In the past, space optimization has involved manual data collection and manual space planning. For years, the best way to learn how your space was being used was to periodically take a walk around your facility, counting people per room, unoccupied workstations, and vacant shared spaces. You might have had some data you could add to this, like badge in/badge out information, or reservation data from your office booking software, but this was so limited that manual walkthroughs were still the most reliable method for collecting workspace optimization metrics.

As you can imagine, this process is inherently flawed. Even if you observed a room for an entire day or completed a walkthrough every hour, you’d have huge gaps in your visibility into your space utilization. Occupancy and vacancy rates change throughout the day, and on a single walkthrough, you might see a room at its lowest occupancy level. It would be a mistake to make long-term changes based on that observation. The more walkthroughs you perform, the lower your risk of making those kinds of mistakes . . . but the risk is always going to be there.

On top of that, when your space planners look at the data available and try to optimize your space according to your goals, they’re probably not going to see all of the possible configurations—and they might miss opportunities to significantly reduce your occupancy costs.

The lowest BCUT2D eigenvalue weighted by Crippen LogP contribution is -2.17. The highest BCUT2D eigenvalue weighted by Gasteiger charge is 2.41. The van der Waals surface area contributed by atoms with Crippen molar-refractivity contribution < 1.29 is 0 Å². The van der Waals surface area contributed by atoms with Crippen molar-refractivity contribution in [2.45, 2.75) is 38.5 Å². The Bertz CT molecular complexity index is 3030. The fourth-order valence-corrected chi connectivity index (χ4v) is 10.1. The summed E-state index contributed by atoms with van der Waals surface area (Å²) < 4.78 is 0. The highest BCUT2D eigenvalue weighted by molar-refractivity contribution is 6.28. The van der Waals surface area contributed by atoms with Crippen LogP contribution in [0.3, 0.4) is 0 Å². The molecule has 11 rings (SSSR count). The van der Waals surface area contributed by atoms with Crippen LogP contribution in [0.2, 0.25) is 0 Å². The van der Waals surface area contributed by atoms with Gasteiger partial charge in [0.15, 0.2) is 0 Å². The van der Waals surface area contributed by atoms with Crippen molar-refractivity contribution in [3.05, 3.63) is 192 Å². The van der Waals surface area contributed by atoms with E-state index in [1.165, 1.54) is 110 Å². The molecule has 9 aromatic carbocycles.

With how rapidly demand for space can change in dynamic workplaces, today’s leading organizations are starting to recognize the need for real-time occupancy management. If you truly want to optimize your fixed supply of space, you need to see current demand. And the old methods can’t give you that. You need live floor plans, interactive reservation systems, artificial intelligence-driven space recommendations, and crowd detection—ideally, all connected to one central platform.

Thankfully, these modern problems have modern solutions. You don’t have to make multi-million dollar decisions based on incomplete information. With space management software like Tango Space, everything you need to intelligently optimize your space lives in one place. It integrates with office booking software (like Tango Reserve) as well as any Internet of Things (IoT) sensors you have installed to track occupancy and utilization in real-time. Using your specifications, Tango Space can automatically generate the models that will yield the best results. Then all you have to do is choose the model that best meets your needs.

Optimize your office space

Space optimization is quickly becoming an area where enterprises gain a competitive advantage. By reconfiguring the space you have right now, you could avoid buying or renting additional space you don’t need, lower your occupancy costs, and improve employee satisfaction and productivity. Real estate is one of your biggest expenses—so why not do everything you can to make the most of that investment?

Want to see what space management software can do for your organization?

Schedule a demo of Tango Space today.


Tango 2023 Sustainability Report

We have released our first Sustainability Report for 2023, marking an important step in our sustainability journey. In the report, we announce our goal of becoming carbon neutral by 2030, setting us apart as a pioneer in the larger ecosystem of real estate technology providers.